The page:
"My go-to beer style for Thanksgiving is Bière de Garde. Pale French examples work best, like my favorite, Castelain Blond. A nice alternative is to celebrate America's first unique holiday with America's first unique beer style—California Common. Anchor Steam is probably the easiest example to find, and works all the same magic as a Bière de Garde, but it derives its mild funkiness from warm fermentation rather than wild yeast."—Aaron Libera (Sanford Homebrew Shop)

"Aside from your favorite pumpkin ale, I recommend Belgian Tripels and Flemish Red beers. Belgian Tripels, like Westmalle and Tripel Karmeliet, have enough alcohol to cut through the fats of gravy, buttery flavors, roasted or fried turkey, and creamy mashed potatoes. They can also stand up to sulfury foods like Brussels sprouts and creamed onions. Another match do is to replace your pinot noir with a fruity, earthy Flemish Red. These sour beers enhance all the roasted flavors, in addition to cranberry sauce, sweet potatoes, and mushrooms. As far as desserts go, I highly recommend barley wines for pairings. They are sweet, so your dessert doesn't taste flat, and their caramel flavors pair with every Thanksgiving dessert I can think of, from apple to pumpkin to nut pies."—Valerie Smith (Ecliptic Brewing)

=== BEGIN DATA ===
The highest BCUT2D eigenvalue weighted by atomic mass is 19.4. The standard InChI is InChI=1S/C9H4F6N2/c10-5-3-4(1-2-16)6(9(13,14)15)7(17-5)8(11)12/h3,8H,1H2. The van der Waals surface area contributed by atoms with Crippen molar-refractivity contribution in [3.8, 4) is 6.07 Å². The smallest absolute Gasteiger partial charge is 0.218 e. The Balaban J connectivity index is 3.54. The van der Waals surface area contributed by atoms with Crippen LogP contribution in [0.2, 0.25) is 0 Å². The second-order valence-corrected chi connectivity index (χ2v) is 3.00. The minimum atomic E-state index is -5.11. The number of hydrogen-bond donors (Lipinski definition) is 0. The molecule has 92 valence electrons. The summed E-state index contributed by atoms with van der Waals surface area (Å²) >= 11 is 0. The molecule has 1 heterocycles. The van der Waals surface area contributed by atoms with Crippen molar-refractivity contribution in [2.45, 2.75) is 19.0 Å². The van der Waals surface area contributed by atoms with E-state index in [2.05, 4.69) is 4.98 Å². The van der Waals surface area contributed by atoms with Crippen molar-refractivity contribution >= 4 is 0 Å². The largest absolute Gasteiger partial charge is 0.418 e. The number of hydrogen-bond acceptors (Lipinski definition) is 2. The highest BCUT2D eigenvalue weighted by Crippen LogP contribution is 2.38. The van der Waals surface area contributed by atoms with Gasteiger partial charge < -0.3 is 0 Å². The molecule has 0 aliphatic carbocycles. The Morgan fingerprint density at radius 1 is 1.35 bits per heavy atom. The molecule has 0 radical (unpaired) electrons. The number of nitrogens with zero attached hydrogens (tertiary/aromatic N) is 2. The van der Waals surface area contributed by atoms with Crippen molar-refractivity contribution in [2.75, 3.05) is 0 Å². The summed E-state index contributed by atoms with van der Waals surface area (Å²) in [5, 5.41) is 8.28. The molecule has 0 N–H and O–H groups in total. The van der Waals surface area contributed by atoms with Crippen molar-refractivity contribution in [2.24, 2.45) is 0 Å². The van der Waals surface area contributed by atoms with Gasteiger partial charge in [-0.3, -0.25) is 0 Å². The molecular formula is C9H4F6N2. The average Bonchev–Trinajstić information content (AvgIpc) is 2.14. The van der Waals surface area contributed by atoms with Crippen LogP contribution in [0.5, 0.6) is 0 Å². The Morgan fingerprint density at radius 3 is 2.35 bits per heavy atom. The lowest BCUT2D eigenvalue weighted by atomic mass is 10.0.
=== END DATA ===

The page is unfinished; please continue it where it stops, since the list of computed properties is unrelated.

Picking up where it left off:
"A nice brown ale or dunkel lager pairs well with just about everything on a Thanksgiving plate. These malt-forward beers will accentuate the toasty and savory flavor of stuffing and balance the briny juice of a succulent bird. Caramelized carrots and roasted Brussels sprouts will perk up and sweet potato pie with toasted marshmallow will sing with every sip. The sweet and toasty qualities of caramel or Munich malts make it all possible with the marriage of melanoidins in the food and the beer. Continental and Noble hops keep all this sweet goodness from ever being cloying and the beers are light enough to drink copiously with a huge feast."—Chris Kline (Schnuck Markets)

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Michael Ferrari of Luck in Dallas.